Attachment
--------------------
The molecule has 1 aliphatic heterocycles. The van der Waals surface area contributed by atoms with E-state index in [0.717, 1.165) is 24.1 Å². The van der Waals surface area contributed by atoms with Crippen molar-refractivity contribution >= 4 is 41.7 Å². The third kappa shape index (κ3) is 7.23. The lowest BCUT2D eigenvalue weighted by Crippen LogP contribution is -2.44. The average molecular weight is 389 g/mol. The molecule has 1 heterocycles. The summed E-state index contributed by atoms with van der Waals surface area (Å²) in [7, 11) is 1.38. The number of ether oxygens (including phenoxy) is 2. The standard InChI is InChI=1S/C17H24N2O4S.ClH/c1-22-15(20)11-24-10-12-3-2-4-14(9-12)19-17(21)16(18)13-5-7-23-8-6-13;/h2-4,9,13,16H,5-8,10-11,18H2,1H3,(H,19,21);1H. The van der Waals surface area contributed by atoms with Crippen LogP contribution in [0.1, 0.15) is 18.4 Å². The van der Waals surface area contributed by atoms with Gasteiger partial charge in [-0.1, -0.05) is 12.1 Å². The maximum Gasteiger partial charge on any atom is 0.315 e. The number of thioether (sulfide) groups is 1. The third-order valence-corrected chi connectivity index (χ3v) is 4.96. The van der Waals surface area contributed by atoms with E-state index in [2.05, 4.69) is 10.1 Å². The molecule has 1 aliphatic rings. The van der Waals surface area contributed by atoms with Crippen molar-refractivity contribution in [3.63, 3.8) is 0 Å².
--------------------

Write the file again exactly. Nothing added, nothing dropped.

The molecule has 1 aliphatic heterocycles. The van der Waals surface area contributed by atoms with E-state index in [0.717, 1.165) is 24.1 Å². The van der Waals surface area contributed by atoms with Crippen molar-refractivity contribution >= 4 is 41.7 Å². The third kappa shape index (κ3) is 7.23. The lowest BCUT2D eigenvalue weighted by Crippen LogP contribution is -2.44. The average molecular weight is 389 g/mol. The molecule has 1 heterocycles. The summed E-state index contributed by atoms with van der Waals surface area (Å²) in [7, 11) is 1.38. The number of ether oxygens (including phenoxy) is 2. The standard InChI is InChI=1S/C17H24N2O4S.ClH/c1-22-15(20)11-24-10-12-3-2-4-14(9-12)19-17(21)16(18)13-5-7-23-8-6-13;/h2-4,9,13,16H,5-8,10-11,18H2,1H3,(H,19,21);1H. The van der Waals surface area contributed by atoms with Crippen LogP contribution in [0.1, 0.15) is 18.4 Å². The van der Waals surface area contributed by atoms with Gasteiger partial charge in [-0.1, -0.05) is 12.1 Å². The maximum Gasteiger partial charge on any atom is 0.315 e. The number of thioether (sulfide) groups is 1. The third-order valence-corrected chi connectivity index (χ3v) is 4.96. The van der Waals surface area contributed by atoms with E-state index in [2.05, 4.69) is 10.1 Å². The molecule has 1 aliphatic rings. The van der Waals surface area contributed by atoms with Crippen molar-refractivity contribution in [3.63, 3.8) is 0 Å².